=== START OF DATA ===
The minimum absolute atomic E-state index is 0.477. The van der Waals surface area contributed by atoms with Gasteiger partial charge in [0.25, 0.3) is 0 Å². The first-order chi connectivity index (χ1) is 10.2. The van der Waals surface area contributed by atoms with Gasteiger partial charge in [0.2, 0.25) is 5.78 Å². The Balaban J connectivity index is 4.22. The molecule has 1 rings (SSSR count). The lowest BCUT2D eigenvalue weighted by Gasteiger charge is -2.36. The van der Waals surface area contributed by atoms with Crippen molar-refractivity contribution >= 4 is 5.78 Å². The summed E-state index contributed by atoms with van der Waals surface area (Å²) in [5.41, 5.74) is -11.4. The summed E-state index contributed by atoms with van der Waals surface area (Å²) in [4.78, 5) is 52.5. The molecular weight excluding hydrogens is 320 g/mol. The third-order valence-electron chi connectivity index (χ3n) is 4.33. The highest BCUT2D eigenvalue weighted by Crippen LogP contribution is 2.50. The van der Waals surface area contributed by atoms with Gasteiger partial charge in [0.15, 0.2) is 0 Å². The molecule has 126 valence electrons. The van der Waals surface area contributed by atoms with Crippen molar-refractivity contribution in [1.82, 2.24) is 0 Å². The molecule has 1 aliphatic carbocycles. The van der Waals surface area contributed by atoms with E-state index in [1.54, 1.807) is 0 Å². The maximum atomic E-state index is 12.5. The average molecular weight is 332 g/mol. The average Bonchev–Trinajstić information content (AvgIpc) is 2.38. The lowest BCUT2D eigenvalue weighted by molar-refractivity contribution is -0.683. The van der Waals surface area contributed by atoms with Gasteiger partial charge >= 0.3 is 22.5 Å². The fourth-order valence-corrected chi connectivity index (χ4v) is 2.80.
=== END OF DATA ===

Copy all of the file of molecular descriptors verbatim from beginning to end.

The minimum absolute atomic E-state index is 0.477. The van der Waals surface area contributed by atoms with Gasteiger partial charge in [0.25, 0.3) is 0 Å². The first-order chi connectivity index (χ1) is 10.2. The van der Waals surface area contributed by atoms with Gasteiger partial charge in [0.2, 0.25) is 5.78 Å². The Balaban J connectivity index is 4.22. The molecule has 1 rings (SSSR count). The lowest BCUT2D eigenvalue weighted by Gasteiger charge is -2.36. The van der Waals surface area contributed by atoms with Crippen molar-refractivity contribution >= 4 is 5.78 Å². The summed E-state index contributed by atoms with van der Waals surface area (Å²) in [5.41, 5.74) is -11.4. The summed E-state index contributed by atoms with van der Waals surface area (Å²) in [4.78, 5) is 52.5. The molecular weight excluding hydrogens is 320 g/mol. The third-order valence-electron chi connectivity index (χ3n) is 4.33. The highest BCUT2D eigenvalue weighted by Crippen LogP contribution is 2.50. The van der Waals surface area contributed by atoms with Gasteiger partial charge in [0.15, 0.2) is 0 Å². The molecule has 126 valence electrons. The van der Waals surface area contributed by atoms with Crippen molar-refractivity contribution in [1.82, 2.24) is 0 Å². The molecule has 1 aliphatic carbocycles. The van der Waals surface area contributed by atoms with E-state index in [1.54, 1.807) is 0 Å². The maximum atomic E-state index is 12.5. The average molecular weight is 332 g/mol. The average Bonchev–Trinajstić information content (AvgIpc) is 2.38. The lowest BCUT2D eigenvalue weighted by molar-refractivity contribution is -0.683. The van der Waals surface area contributed by atoms with Gasteiger partial charge >= 0.3 is 22.5 Å². The fourth-order valence-corrected chi connectivity index (χ4v) is 2.80.